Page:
Accordingly, it is an object of the present invention to provide an apparatus and method for allowing maintenance operations to be performed on a computer system where signal paths exceed one clock cycle in propagation length.

It is a further object of the present invention to provide an apparatus and method for allowing stopping, restarting, and N-stepping of system clocks when signal paths exceed one clock cycle in length.

These and other objects of the present invention will become apparent with reference to the drawings, the detailed description of the preferred embodiment, and the appended claims.

BRIEF DESCRIPTION OF THE DRAWINGS

FIGS. 1a, 1b and 1c show a sequence of signal propagations over a path which exceeds a clock cycle in propagation length.

FIG. 2 shows a block diagram of an apparatus for allowing starting, stopping and N-stepping of system clocks.

FIG. 3 shows a flow chart of a method for starting, stopping and N-stepping system clocks, and the restoration of lost data.

DETAILED DESCRIPTION OF THE PREFERRED EMBODIMENT

Referring now to FIGS. 1a, 1b and 1c, a sequence of signal propagations over a signal path which exceeds a clock cycle in length is shown. A source latch 10 provides data to a destination latch 12 via a signal path 14, which may be a physical path such as a wire or fiberoptic link, or any other communication path as is generally known in the art. A time representation of the system clock 16 is shown for each frame of the sequence. The presence of data on the signal path 14 is indicated by the portions of signal path 14 depicted by the presence of parallel, horizontal lines. In FIG. 1a, the first clock edge 18 results in the leading edge of first data 20 being presented by latch 10.

FIG. 1b shows the sequence having progressed to the second clock period 22, with the leading edge of the first data 20 having propagated substantially along the signal path 14. The second clock period 22 causes a trailing edge of the first data 24 and a leading edge of second data 26. When the sequence has progressed to the third clock cycle 28 as shown in FIG. 1c, the leading edge of the first data 20 has already reached the destination latch 12, but the trailing edge of first data has not yet reached the destination latch 24. The leading edge of the second data 26 has now propagated substantially down the signal path 14, and the third clock cycle 28 has caused a trailing edge of the second data 30 and a leading edge of the third data 32.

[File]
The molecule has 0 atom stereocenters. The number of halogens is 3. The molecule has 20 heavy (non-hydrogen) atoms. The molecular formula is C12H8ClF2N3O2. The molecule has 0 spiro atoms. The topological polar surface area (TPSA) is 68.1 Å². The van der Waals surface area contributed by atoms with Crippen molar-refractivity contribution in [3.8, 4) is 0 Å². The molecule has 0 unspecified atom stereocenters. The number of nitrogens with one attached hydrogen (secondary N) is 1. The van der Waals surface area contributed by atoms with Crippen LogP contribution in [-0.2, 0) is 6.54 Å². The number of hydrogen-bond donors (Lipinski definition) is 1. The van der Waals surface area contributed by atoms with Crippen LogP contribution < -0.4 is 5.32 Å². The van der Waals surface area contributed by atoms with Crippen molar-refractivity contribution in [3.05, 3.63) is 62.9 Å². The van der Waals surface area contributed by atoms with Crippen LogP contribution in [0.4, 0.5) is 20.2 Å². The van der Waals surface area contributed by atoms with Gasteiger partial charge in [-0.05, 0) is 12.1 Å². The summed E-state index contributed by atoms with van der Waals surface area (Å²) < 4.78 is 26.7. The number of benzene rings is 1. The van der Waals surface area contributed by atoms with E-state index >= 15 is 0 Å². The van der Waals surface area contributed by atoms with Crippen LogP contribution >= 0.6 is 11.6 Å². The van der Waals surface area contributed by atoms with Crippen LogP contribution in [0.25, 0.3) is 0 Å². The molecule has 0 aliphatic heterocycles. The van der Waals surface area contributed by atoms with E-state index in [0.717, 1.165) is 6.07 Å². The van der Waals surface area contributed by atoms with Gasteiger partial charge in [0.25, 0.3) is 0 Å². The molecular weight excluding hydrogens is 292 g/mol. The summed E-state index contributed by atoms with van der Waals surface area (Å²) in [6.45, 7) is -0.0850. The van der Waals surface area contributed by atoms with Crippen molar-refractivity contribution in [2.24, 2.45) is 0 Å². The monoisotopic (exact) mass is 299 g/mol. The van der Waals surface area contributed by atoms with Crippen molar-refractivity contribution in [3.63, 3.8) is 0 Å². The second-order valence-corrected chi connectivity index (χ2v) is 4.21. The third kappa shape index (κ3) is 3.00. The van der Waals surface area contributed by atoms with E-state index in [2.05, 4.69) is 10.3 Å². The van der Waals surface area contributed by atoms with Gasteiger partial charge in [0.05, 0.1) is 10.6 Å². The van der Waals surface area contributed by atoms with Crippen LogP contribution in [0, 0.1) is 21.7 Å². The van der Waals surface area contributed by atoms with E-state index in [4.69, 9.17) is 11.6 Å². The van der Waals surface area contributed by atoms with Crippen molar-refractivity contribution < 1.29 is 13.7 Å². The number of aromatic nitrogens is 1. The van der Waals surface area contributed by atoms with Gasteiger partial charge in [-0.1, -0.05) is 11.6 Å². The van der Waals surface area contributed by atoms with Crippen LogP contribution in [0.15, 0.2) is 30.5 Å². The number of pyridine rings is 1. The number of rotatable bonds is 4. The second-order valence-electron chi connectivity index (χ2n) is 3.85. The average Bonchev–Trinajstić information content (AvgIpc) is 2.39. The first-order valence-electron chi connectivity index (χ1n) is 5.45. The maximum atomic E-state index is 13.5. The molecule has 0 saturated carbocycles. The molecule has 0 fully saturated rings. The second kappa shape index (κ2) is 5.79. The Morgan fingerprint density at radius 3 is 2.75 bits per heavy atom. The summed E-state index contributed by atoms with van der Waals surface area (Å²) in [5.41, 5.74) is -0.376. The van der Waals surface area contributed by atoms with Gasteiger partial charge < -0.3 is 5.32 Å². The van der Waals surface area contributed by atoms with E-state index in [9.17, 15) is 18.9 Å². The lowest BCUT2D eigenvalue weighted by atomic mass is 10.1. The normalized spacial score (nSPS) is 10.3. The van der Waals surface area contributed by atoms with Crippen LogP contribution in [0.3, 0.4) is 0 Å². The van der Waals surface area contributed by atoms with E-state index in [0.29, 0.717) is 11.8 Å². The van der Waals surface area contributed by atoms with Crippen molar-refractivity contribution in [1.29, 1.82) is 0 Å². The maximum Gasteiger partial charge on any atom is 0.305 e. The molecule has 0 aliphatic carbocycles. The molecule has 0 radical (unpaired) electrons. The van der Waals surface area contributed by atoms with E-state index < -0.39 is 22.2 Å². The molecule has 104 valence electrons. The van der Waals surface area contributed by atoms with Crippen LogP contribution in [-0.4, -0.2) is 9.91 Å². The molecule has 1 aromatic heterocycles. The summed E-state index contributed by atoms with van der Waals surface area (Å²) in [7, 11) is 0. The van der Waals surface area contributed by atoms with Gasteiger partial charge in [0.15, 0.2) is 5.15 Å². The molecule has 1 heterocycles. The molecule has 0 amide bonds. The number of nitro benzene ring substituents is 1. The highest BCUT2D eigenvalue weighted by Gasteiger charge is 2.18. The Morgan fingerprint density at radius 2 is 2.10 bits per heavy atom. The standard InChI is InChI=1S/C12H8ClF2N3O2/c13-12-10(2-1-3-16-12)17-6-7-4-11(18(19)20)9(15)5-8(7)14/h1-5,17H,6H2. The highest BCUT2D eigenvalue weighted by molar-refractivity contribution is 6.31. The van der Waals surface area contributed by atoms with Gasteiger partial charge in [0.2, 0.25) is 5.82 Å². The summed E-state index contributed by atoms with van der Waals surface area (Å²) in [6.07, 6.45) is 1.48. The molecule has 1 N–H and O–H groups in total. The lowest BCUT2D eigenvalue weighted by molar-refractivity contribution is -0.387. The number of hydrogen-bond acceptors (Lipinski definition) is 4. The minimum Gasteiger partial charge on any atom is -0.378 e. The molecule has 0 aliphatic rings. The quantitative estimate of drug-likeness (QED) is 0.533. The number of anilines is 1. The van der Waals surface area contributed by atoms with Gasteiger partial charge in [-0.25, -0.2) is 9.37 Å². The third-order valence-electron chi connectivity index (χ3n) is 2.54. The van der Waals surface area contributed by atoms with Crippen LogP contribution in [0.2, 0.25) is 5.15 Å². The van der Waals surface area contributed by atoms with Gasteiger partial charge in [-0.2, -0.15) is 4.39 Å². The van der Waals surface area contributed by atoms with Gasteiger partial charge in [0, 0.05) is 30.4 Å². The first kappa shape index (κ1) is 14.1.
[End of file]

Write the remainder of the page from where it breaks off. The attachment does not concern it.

From the sequence shown in FIGS. 1a through 1c, it is seen that data presented to the signal path 14 during the first clock cycle 18 (FIG. 1a) is not available to the destination latch 12 until the third clock cycle 28 (FIG. 1c). This means that the clock cycle is shorter than the propagation length of the signal path 14. Under this circumstance, the problem encountered in stopping and restarting the system clock can be seen by referring again to FIG. 1c. Having taken the first data during the third clock cycle 28, destination latch 12 expects to take the second data during the next clock cycle. However, stopping the system clocks does not stop signals from propagating along the signal path 14. Thus the second data 26, 30 will continue to propagate toward the destination latch 12, only to be lost due to the fact that the system clock is not running, thus preventing the destination latch from taking the second data. Upon restarting the clocks, destination latch 12, which expects to receive the second data, will have either no data or erroneous data on the signal path, resulting in a system execution error.

Referring now to FIG. 2, a block diagram of an apparatus for allowing stopping and restarting of system clocks 40 is shown. A portion of a typical synchronous machine is depicted, including a first source latch 10 and a first destination latch 12, connected via a signal path 14. Combinatorial logic 42 performs logic functions corresponding to the design of this stage of the machine. Signals from this stage may be passed back to the previous stage through second source latch 44 via a second signal path to a second destination latch 46. Again, combinatorial logic 52 performs the logic functions required of this stage of the machine.

According to the preferred embodiment of the present invention, a first source buffer 50 is connected to the source latch 10, wherein the buffer 50 stores the data presented by the source latch 10 on every system clock cycle. The source buffer 50 is preferably circular in that it need not retain data from every previous clock cycle, but only the most recent clock cycles. When the system clock is stopped, the lost data as described in reference to FIG. 1c is present in the source buffer 50. Prior to restarting the clock, a computer maintenance system (not shown) reads the lost data from the source buffer 50 via a scan path in a manner known in the art. The data is then copied via scan path to a destination buffer 54 located near the destination latch 12. Upon restarting the clock, the lost data now present in destination buffer 54 is presented to combinatorial logic 42, rather than data from the destination latch 12, with the selection being accomplished by multiplexer 56. Upon exhaustion of the lost data, multiplexer 56 switches to allow data from the destination latch 12 to reach the combinatorial logic 42, returning to normal operation.